And then there’s diet… The proposer was very ready to adapt the diet. I’m not so sure. What you put into your body has a direct consequence to your well being, particularly if you know what you’re eating. Change the diet, and you don’t know which foods might have contributed to the happiness measurements (or whether it’s simply because there’s a change that the subject felt happy). Don’t change the diet, and you don’t know whether it’s because the subject got bored of eating the same foods.
Can you keep to a diet?
I have first-hand experience. To keep my living expenses low, I’ve kept my diet fairly consistent. Everyday, with a few rare fails. I came up with a diet that I’m happy (heh) with, and which is affordable. And then I eat those same foods everyday. Those bodybuilders and people who successfully lose weight? They do the same thing. They come up with a diet they’re comfortable with, and they stick to it.
Just to give you an idea, my breakfast is cereal with milk. The brand of the cereal, or the type of cereal might change, but it’s usually cereal. My dinner, for the most of 1 year (as of this writing), had been 4 to 6 (depending on how hungry I was) slices of bread and peanut butter (or occasionally some other bread spreads). Lunch was up for grabs, but I usually eat noodles in soup.
I will tell you something right now. I could distinctly feel my body changing. Heck, I’m not afraid to tell you this. I, uh, smell different. Sometimes, I even feel I’m oozing oil through my pores. I think that’s to do with the (almost) daily consumption of peanut butter. It’s why I’ve, uh, modified the bread spreads, going so far as to even eat something more wholesome, like rice with some meat and vegetables. Ah, the things you do to keep your business costs low…
So yeah, the proposer didn’t even have the discipline to keep to any kind of schedule for the subject. And frankly speaking, the only way to get extremely good consistent results that are meaningful, will be to keep the subject in a prison-like environment. Everything should be as regularly followed as possible, such as activities and diet. Only then can you say with a certain amount of confidence that, yes, that 5 minutes of meditation had a measurable effect, since that was the only day when the subject meditated (and the 2 days before and after had no measurable signals of happiness).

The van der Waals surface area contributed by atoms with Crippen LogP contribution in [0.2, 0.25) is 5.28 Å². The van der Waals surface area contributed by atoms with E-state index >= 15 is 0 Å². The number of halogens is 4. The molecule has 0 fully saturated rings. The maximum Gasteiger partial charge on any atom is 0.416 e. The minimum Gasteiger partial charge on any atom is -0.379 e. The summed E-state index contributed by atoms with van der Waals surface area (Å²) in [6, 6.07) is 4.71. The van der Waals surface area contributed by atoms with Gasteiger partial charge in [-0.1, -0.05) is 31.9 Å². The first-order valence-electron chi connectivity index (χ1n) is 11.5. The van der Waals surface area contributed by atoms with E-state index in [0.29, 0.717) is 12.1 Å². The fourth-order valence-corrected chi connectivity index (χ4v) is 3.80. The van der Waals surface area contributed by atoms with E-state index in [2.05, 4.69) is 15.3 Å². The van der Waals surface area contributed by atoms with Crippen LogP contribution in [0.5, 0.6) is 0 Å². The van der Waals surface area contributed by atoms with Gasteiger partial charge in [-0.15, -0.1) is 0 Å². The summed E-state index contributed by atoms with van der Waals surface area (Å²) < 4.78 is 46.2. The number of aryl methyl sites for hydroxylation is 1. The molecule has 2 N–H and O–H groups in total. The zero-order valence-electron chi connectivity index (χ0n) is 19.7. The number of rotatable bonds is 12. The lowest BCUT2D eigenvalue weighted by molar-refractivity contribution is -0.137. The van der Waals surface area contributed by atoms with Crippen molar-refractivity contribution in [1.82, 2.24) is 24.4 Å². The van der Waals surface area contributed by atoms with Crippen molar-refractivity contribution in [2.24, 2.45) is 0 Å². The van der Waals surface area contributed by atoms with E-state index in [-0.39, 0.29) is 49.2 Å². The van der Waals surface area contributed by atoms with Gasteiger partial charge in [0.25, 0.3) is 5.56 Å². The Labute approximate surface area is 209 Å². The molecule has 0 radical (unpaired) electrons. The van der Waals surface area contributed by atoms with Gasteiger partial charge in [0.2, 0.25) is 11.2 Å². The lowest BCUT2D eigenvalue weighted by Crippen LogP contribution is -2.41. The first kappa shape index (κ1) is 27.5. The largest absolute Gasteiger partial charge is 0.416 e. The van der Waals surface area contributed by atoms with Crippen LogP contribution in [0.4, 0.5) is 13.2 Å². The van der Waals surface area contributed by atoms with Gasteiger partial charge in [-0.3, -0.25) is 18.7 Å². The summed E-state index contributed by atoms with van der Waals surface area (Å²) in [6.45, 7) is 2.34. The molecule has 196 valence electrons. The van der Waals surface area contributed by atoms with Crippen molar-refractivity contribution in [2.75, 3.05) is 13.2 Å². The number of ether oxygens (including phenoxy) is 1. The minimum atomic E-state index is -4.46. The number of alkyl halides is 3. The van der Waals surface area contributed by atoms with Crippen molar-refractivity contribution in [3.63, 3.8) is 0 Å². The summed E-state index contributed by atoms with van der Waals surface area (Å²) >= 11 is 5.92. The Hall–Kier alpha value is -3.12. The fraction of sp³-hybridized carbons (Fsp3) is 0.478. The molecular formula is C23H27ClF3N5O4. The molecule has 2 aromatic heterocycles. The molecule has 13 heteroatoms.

The biggest problem with human experimentation
Even if you managed to keep all the variables consistent, and find a willing participant to follow along, there’s one huge enemy. Boredom.
Hey, I’m quite indifferent to food. As long as it’s fairly palatable, I only care that it’s nutritious. I can eat that regularly, everyday if need be. During my primary school days (for a couple of years), my dinner was practically always barbequed pork rice (or char siew fan, if you understand Cantonese). I guess my indifference to food started then.
Even so, I have my limits, it seems. A steady dinner diet of just bread and peanut butter wore me down. (And I’m also getting tired of people telling me how thin I look. Apparently, my face has thinned, my eyes have sunken in, and my bicep muscles have slightly wasted away, rendering the years of my weights training moot. I’m eating, ok, I’m eating! Sheesh…)
We are humans. The complexity of our minds is too great to fully comprehend, let alone the connection of the mind with the body. How do you really measure happiness? How do you find out which variables affect your mood?
There are too many things to consider. Your particular circumstance. Your education. Your group of friends. The time period when you’re living in (people living 100 years ago probably feel happy just to have bread to eat, while you’re only happy if you get to eat steak #firstworldproblems).
So my answer, after you’ve read all that, is this: The criteria for your happiness is determined by you. Don’t let other people determine what criteria you should meet before you can feel happy.